I am a historian, author, and all-around science enthusiast.
I have published four books, three non-fiction and one fiction.
My first book is heavily-researched and titled The End Is Not Near. This book examines the modern convergence of the culture of fear and the western world’s fascination with utopian and dystopian visions, largely rooted in Christian eschatology. Unfortunately, these forces have merged over the years, convincing millions that normal political processes are pointless. This has led to the widespread abandonment of liberal democracy and the belief that the world cannot be redeemed until it is purged with fire.
My second book is a translation of a short seventeenth-century pamphlet on economics written by a Portuguese diplomat in Paris. It addresses the need to introduce industrial mercantilism into Portugal. I used the translation of this pamphlet extensively in my Ph.D. dissertation, “Paradigm and Praxis: Seventeenth-Century Mercantilism and the Age of Liberalism,” 2008.
My third book is the product of my time in information technology . I have been a system administrator for the better part of twenty years. The Pursuit of Productivity is an extended essay about my experience in this world. The book is less about technology than it is about how organizations need to be fixed before management contemplates spending money on IT. The biggest impediment to a successful IT implementation is the wrong-headed notion that technology can fix the fundamental problems plaguing an organization. It has been my experience that the best technology implementations occur in organizations that are already healthy but want to grow and become more productive.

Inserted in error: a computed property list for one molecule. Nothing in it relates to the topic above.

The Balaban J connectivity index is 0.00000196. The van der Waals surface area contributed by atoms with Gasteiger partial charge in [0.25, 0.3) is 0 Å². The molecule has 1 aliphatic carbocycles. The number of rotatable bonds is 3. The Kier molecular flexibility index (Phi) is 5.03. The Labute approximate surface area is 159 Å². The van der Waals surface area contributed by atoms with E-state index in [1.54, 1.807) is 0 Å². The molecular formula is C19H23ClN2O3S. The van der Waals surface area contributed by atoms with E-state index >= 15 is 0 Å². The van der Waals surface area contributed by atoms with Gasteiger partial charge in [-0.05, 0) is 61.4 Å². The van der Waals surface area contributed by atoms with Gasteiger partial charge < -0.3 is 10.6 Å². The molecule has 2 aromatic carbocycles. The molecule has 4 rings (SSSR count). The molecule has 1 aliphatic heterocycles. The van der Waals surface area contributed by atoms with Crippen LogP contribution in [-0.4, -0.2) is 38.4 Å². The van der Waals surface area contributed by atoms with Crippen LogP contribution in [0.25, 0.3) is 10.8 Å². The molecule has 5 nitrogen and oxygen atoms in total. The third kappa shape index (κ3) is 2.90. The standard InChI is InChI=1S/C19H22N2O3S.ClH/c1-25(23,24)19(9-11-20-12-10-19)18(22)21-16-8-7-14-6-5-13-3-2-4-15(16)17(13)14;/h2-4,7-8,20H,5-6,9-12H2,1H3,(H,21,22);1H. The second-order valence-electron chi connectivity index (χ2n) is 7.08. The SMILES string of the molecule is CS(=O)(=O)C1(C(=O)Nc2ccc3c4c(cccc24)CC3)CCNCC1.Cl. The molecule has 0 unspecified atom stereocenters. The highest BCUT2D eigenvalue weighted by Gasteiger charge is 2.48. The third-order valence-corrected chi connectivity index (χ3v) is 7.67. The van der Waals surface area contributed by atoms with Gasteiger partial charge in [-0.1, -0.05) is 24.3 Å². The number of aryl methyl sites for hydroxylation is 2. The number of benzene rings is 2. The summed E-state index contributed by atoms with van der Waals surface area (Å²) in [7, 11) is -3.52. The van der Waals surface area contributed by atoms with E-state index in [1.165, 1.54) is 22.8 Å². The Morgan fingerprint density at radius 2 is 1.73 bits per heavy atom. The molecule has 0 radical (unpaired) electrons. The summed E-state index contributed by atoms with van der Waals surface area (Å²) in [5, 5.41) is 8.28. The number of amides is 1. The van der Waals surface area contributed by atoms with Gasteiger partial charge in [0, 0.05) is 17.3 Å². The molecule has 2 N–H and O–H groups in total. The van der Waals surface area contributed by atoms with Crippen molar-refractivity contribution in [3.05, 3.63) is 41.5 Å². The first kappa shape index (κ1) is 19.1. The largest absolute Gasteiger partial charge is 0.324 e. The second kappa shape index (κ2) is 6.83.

My fourth book is a novel titled Whispered Vengeance. I wrote most of it in Japan, where I taught for a year. It is a murder mystery centered around the investigation of a murdered Marine on the island of Okinawa.
I am presently working on a fifth book which explores race, religion, and politics in antebellum America. The working title for this book is The Rise of the ‘white Christian republic’: Race, Religion, and the Politics of Slavery in Antebellum America.
In addition to these projects I have published several articles in an academic journal and an encyclopedia.
I earned my Ph.D. in early modern European history from The University of Toledo in 2008. I have a master’s degree in U.S. history from the same institution. I have taught at colleges and universities in the U.S. and Japan.
My next goal is to live abroad again, maybe in Sydney, Australia, where I spent four glorious weeks prior to teaching in Japan.